Nanoparticles are classified as nano-objects having external dimensions between 1 and 100 nm. Their use as
basic building blocks or as autonomous functional entities is rapidly increasing along with the development of
nanobiotechnology, nanoelectronics and nanomedicine. It is the desire of industry, traders, consumers and
regulators to be able to classify nanoparticles according to their shape, size and surface properties. These
days, several sizing techniques for the characterisation of nanoparticles exist. However, differences between
measurement results are unfortunately no exception. This is due to an inadequate definition of the
measurands, the lack of standardised methods and a limited availability certified reference materials. The
objective of the project is to carefully select, based on their biochemical properties and particle size, different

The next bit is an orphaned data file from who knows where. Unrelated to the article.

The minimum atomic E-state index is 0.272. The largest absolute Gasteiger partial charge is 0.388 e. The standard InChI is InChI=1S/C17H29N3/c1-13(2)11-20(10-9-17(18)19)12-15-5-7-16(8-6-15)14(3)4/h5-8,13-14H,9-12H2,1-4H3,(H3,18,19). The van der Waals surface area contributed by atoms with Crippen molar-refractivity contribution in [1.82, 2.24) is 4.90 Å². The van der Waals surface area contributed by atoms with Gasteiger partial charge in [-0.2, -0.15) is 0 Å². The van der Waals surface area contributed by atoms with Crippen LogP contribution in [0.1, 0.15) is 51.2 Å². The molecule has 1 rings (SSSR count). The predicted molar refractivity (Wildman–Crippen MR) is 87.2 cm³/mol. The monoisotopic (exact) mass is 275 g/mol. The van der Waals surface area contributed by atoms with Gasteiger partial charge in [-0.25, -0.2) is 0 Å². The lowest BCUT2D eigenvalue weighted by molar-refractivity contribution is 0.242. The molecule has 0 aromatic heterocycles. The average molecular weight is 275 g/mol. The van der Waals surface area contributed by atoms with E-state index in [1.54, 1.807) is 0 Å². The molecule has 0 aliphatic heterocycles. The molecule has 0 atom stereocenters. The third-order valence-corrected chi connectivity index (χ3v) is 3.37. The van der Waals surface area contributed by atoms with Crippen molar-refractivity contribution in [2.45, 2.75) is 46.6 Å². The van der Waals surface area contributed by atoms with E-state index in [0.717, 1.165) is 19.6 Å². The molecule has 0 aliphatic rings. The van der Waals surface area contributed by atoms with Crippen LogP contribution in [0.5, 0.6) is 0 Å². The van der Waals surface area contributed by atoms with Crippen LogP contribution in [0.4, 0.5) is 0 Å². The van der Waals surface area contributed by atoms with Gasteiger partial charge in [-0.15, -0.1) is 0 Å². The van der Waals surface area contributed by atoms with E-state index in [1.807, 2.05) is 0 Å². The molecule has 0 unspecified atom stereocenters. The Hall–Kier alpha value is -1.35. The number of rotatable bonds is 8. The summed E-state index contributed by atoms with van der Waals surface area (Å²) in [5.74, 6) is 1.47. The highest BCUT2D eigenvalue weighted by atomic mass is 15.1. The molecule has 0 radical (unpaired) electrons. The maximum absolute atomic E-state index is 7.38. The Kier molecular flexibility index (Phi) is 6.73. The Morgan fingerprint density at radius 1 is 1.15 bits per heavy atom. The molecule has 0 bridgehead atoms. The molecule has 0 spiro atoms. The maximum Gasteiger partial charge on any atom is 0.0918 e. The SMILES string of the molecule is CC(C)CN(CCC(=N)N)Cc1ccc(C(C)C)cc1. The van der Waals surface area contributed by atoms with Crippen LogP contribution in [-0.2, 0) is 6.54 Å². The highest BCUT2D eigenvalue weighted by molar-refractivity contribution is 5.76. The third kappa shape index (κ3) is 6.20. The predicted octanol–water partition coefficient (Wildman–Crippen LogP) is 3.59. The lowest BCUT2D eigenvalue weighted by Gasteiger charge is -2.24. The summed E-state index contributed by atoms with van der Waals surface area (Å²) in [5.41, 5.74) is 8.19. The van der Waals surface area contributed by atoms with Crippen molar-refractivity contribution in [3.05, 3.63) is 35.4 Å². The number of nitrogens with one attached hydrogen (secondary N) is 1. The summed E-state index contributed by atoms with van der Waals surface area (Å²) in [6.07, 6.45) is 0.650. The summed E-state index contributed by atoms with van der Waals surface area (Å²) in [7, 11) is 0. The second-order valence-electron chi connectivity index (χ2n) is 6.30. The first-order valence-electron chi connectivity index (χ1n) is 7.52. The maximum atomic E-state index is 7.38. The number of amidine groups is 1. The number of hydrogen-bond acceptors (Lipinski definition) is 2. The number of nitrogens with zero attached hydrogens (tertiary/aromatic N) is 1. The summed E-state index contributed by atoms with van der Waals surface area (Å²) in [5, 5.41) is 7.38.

pure proteins (around 10 nm) to prepare solutions or colloidal suspensions and to investigate the relationship
between changing environmental conditions and particle size by means of modulated temperature differential
scanning calorimetry, atomic force microscopy, gel electrophoresis and different particle sizing techniques
(dynamic light scattering, field-flow-fractionation, small angle X-ray scattering ...). This must lead, for the
selected model systems, to an improved understanding of the correlation between structure and functionality
on the one hand, and their particle size and shape on the other hand. Such well-characterised model
systems will enhance the efficiency and relevance of existing and newly to be developed particle
characterisation techniques.
Effective start/end date1/01/0931/12/09

    Flemish discipline codes

  • Chemical sciences

    Research areas

  • Chemistry

ID: 3273199